ocal 888 is proud to partner with the U.S. Marines and Toys for Tots this holiday season to help brighten the holidays for local children. Since the program was founded in 1947, Toys for Tots has provided deserving families with the joy of a new gift on Christmas. The mission of the Toys for Tots program is to collect new, unwrapped toys during October, November and December each year, and distribute the toys as gifts to needy children in the community. Toys can be dropped off at the Local 888 union hall in Charlestown, Monday – Friday, 9:00 a.m. to 5:00 p.m. The toy collection will run through Saturday, Dec. 15. For more information, contact Brenda Rodrigues at 617.241.3322.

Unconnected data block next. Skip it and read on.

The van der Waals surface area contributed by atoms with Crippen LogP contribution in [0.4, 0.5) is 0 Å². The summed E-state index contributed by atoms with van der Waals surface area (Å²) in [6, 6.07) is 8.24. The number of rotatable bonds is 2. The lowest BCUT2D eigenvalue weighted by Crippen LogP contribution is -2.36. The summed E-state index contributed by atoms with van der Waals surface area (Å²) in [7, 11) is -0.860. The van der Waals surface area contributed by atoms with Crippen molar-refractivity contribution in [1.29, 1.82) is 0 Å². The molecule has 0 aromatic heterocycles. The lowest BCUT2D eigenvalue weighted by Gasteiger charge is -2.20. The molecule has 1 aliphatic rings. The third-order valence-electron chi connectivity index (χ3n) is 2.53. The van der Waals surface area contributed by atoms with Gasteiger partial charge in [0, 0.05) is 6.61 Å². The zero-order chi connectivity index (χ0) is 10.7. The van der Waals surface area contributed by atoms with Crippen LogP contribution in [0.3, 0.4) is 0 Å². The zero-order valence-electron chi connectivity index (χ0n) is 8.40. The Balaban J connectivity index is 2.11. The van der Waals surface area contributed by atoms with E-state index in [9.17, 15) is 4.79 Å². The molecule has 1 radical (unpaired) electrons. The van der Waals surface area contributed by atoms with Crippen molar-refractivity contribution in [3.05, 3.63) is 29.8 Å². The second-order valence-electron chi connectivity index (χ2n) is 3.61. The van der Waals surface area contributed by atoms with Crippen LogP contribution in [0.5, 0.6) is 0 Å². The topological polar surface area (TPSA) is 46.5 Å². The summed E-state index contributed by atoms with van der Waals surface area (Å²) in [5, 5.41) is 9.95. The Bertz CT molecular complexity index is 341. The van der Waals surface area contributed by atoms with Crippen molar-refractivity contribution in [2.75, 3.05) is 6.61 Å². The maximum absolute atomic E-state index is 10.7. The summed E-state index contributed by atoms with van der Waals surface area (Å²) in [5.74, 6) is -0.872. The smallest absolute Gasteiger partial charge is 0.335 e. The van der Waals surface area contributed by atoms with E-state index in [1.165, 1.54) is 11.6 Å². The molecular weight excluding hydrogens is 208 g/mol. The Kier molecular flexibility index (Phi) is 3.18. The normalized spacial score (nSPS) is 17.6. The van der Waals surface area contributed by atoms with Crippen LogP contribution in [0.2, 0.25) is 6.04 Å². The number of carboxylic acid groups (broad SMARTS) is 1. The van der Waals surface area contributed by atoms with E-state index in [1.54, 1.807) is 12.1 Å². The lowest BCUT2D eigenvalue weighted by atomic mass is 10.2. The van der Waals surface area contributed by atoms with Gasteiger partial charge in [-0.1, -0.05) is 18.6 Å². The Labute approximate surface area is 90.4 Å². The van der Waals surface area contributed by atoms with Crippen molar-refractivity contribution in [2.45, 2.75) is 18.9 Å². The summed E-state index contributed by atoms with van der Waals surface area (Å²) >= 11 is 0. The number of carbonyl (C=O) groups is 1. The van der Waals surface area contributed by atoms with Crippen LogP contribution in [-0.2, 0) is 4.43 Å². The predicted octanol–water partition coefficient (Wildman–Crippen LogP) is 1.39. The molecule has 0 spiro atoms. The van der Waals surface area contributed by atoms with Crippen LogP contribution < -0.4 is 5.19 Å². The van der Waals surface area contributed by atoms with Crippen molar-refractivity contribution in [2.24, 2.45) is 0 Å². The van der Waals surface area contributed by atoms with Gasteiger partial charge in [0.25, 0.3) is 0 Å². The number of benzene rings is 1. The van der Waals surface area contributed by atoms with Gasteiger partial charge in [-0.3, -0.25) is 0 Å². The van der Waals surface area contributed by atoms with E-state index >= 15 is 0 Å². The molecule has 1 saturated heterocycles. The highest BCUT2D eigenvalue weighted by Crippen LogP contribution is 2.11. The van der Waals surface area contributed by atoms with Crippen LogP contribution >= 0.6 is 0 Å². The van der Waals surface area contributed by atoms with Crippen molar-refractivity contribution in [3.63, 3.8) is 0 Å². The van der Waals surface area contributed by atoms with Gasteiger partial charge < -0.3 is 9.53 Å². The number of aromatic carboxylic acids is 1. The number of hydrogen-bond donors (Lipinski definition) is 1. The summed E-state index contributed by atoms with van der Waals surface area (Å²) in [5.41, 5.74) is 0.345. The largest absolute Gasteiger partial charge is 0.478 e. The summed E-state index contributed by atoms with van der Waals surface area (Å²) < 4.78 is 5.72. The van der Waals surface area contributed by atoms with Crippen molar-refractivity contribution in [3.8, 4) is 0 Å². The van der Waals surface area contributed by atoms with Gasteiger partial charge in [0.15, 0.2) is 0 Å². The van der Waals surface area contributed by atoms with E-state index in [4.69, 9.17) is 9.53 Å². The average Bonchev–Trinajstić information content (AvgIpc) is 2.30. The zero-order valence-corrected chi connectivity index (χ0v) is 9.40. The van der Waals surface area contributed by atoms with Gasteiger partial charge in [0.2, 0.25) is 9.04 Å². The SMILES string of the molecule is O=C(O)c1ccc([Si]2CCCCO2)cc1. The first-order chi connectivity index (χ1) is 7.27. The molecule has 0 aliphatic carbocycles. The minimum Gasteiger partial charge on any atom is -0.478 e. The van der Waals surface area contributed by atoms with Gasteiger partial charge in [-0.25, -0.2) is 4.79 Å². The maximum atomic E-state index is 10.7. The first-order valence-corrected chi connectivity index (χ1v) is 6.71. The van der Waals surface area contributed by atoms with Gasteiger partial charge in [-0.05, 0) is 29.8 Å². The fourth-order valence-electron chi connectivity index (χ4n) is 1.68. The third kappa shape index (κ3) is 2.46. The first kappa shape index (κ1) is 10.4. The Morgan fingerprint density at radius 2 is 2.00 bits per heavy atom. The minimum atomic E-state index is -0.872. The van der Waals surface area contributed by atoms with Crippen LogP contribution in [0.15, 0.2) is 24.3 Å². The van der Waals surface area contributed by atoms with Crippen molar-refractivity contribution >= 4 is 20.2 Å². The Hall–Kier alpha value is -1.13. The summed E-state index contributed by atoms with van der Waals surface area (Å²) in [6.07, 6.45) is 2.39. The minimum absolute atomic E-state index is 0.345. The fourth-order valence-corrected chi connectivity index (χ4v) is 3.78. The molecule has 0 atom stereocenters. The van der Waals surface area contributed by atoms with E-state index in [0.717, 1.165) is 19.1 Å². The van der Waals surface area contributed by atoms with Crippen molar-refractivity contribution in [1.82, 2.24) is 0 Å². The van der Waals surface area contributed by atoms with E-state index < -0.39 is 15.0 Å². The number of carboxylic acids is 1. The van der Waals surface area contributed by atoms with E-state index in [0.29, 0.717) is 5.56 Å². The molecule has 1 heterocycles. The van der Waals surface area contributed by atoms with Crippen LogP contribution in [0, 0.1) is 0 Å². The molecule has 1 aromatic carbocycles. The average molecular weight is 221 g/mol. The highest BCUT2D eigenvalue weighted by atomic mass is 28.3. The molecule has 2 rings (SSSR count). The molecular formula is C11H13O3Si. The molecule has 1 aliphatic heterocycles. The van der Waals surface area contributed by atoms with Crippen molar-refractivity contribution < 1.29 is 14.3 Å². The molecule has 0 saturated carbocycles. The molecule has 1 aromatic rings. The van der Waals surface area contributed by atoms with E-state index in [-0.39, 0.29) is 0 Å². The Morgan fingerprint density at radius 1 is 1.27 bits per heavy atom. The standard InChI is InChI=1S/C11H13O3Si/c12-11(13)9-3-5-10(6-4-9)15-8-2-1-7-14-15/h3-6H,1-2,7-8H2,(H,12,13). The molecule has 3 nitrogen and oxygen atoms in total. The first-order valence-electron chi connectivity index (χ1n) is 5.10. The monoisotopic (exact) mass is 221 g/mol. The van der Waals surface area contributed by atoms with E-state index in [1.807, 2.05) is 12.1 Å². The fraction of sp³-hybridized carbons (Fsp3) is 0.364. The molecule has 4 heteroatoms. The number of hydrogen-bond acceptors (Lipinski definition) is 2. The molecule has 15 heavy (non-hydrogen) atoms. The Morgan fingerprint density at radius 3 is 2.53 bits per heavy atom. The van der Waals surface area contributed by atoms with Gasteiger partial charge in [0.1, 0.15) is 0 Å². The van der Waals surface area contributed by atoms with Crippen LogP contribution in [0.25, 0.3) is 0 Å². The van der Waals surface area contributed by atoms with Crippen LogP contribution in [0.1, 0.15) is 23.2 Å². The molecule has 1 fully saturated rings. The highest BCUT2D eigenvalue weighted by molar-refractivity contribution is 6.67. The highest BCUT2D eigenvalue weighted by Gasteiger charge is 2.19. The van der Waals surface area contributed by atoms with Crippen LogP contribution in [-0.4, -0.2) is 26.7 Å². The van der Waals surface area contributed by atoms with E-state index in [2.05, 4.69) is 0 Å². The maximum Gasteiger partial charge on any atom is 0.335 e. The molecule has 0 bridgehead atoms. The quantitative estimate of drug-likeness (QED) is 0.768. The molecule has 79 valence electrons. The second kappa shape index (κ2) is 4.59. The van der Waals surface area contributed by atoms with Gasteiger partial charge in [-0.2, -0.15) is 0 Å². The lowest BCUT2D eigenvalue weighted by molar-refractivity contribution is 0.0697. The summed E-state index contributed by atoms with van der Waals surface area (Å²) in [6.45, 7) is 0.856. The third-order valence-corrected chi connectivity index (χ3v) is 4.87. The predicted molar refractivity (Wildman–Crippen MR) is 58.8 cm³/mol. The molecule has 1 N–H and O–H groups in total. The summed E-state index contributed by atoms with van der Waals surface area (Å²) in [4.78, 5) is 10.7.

Training to Lead
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Weymouth van driver Diane Foley says that she arrived at the training believing that the difficulties her unit deals with—lack of member involvement, meetings that aren’t as effective as they could be—were specific to Weymouth. ”I learned that the issues we face in our chapter aren’t unique to us. Everybody is facing similar challenges,” says Foley. For other members the big reward came in meeting other members, all of whom are stepping up to lead their union. “This was the first training for many in attendance,” says Beth Rosenblum, the conservation administrator for the town of Southborough and vice-chapter chair of her unit. “Local 888 is incubating a whole new batch of future leaders. Good job!”

For information about future trainings, contact TK. For information about future trainings, contact your Local 888 representative.

The Spark